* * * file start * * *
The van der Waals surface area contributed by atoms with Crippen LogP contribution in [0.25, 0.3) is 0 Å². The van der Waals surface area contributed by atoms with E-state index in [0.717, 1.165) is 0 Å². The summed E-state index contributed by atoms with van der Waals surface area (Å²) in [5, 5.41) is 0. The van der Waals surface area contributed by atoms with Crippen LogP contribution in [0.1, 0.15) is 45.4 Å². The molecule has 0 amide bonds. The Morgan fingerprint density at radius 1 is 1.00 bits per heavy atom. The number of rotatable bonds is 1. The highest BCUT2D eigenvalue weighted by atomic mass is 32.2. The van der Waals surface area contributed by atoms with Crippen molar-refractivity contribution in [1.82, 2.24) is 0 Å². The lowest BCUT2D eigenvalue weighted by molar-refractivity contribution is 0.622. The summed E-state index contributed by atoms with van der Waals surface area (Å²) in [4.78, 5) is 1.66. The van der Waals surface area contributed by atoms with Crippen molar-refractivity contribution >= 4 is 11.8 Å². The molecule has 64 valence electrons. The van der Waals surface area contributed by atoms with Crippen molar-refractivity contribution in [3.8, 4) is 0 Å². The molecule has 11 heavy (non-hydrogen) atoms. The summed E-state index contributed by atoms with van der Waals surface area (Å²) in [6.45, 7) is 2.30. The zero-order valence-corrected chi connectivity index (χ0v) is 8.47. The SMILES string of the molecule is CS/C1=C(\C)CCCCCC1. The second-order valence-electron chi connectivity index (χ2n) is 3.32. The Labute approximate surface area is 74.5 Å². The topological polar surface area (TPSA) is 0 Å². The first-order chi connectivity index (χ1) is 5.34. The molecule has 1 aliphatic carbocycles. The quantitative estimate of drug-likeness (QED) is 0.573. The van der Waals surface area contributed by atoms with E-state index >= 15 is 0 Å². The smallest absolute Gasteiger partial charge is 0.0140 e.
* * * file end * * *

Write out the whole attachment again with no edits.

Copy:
The van der Waals surface area contributed by atoms with Crippen LogP contribution in [0.25, 0.3) is 0 Å². The van der Waals surface area contributed by atoms with E-state index in [0.717, 1.165) is 0 Å². The summed E-state index contributed by atoms with van der Waals surface area (Å²) in [5, 5.41) is 0. The van der Waals surface area contributed by atoms with Crippen LogP contribution in [0.1, 0.15) is 45.4 Å². The molecule has 0 amide bonds. The Morgan fingerprint density at radius 1 is 1.00 bits per heavy atom. The number of rotatable bonds is 1. The highest BCUT2D eigenvalue weighted by atomic mass is 32.2. The van der Waals surface area contributed by atoms with Crippen molar-refractivity contribution in [1.82, 2.24) is 0 Å². The lowest BCUT2D eigenvalue weighted by molar-refractivity contribution is 0.622. The summed E-state index contributed by atoms with van der Waals surface area (Å²) in [4.78, 5) is 1.66. The van der Waals surface area contributed by atoms with Crippen molar-refractivity contribution >= 4 is 11.8 Å². The molecule has 64 valence electrons. The van der Waals surface area contributed by atoms with Crippen molar-refractivity contribution in [3.8, 4) is 0 Å². The molecule has 11 heavy (non-hydrogen) atoms. The summed E-state index contributed by atoms with van der Waals surface area (Å²) in [6.45, 7) is 2.30. The zero-order valence-corrected chi connectivity index (χ0v) is 8.47. The SMILES string of the molecule is CS/C1=C(\C)CCCCCC1. The second-order valence-electron chi connectivity index (χ2n) is 3.32. The Labute approximate surface area is 74.5 Å². The topological polar surface area (TPSA) is 0 Å². The first-order chi connectivity index (χ1) is 5.34. The molecule has 1 aliphatic carbocycles. The quantitative estimate of drug-likeness (QED) is 0.573. The van der Waals surface area contributed by atoms with E-state index >= 15 is 0 Å². The smallest absolute Gasteiger partial charge is 0.0140 e.